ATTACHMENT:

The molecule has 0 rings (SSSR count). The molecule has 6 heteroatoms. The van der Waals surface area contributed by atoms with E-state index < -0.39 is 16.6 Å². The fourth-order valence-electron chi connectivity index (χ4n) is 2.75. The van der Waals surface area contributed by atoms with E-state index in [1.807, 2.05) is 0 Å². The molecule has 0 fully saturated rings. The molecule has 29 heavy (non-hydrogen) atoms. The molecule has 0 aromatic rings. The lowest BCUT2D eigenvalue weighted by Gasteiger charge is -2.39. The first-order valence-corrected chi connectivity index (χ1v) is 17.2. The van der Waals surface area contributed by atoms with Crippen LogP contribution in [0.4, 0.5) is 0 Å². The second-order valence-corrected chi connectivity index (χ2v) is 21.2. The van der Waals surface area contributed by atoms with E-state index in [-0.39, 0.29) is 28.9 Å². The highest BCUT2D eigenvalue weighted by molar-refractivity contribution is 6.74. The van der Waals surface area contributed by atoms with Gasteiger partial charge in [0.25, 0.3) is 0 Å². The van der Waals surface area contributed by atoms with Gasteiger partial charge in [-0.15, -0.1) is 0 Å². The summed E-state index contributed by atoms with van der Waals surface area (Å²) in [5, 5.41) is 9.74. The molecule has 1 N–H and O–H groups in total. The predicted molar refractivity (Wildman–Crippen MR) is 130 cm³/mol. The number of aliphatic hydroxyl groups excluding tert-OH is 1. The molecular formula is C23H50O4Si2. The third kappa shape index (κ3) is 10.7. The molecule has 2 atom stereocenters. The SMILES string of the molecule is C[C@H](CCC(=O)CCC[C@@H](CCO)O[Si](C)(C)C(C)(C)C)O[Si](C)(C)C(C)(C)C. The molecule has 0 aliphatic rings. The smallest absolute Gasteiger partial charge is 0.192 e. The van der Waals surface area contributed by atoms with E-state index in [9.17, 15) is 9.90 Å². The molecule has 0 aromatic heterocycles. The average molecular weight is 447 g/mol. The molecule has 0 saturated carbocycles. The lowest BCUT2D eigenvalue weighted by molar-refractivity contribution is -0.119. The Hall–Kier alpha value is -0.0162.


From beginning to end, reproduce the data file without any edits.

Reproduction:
The molecule has 0 rings (SSSR count). The molecule has 6 heteroatoms. The van der Waals surface area contributed by atoms with E-state index < -0.39 is 16.6 Å². The fourth-order valence-electron chi connectivity index (χ4n) is 2.75. The van der Waals surface area contributed by atoms with E-state index in [1.807, 2.05) is 0 Å². The molecule has 0 fully saturated rings. The molecule has 29 heavy (non-hydrogen) atoms. The molecule has 0 aromatic rings. The lowest BCUT2D eigenvalue weighted by Gasteiger charge is -2.39. The first-order valence-corrected chi connectivity index (χ1v) is 17.2. The van der Waals surface area contributed by atoms with Crippen LogP contribution in [0.4, 0.5) is 0 Å². The second-order valence-corrected chi connectivity index (χ2v) is 21.2. The van der Waals surface area contributed by atoms with E-state index in [-0.39, 0.29) is 28.9 Å². The highest BCUT2D eigenvalue weighted by molar-refractivity contribution is 6.74. The van der Waals surface area contributed by atoms with Gasteiger partial charge in [0.25, 0.3) is 0 Å². The van der Waals surface area contributed by atoms with Gasteiger partial charge in [-0.15, -0.1) is 0 Å². The summed E-state index contributed by atoms with van der Waals surface area (Å²) in [5, 5.41) is 9.74. The molecule has 1 N–H and O–H groups in total. The predicted molar refractivity (Wildman–Crippen MR) is 130 cm³/mol. The number of aliphatic hydroxyl groups excluding tert-OH is 1. The molecular formula is C23H50O4Si2. The third kappa shape index (κ3) is 10.7. The molecule has 2 atom stereocenters. The SMILES string of the molecule is C[C@H](CCC(=O)CCC[C@@H](CCO)O[Si](C)(C)C(C)(C)C)O[Si](C)(C)C(C)(C)C. The molecule has 0 aliphatic rings. The smallest absolute Gasteiger partial charge is 0.192 e. The van der Waals surface area contributed by atoms with E-state index in [9.17, 15) is 9.90 Å². The molecule has 0 aromatic heterocycles. The average molecular weight is 447 g/mol. The molecule has 0 saturated carbocycles. The lowest BCUT2D eigenvalue weighted by molar-refractivity contribution is -0.119. The Hall–Kier alpha value is -0.0162.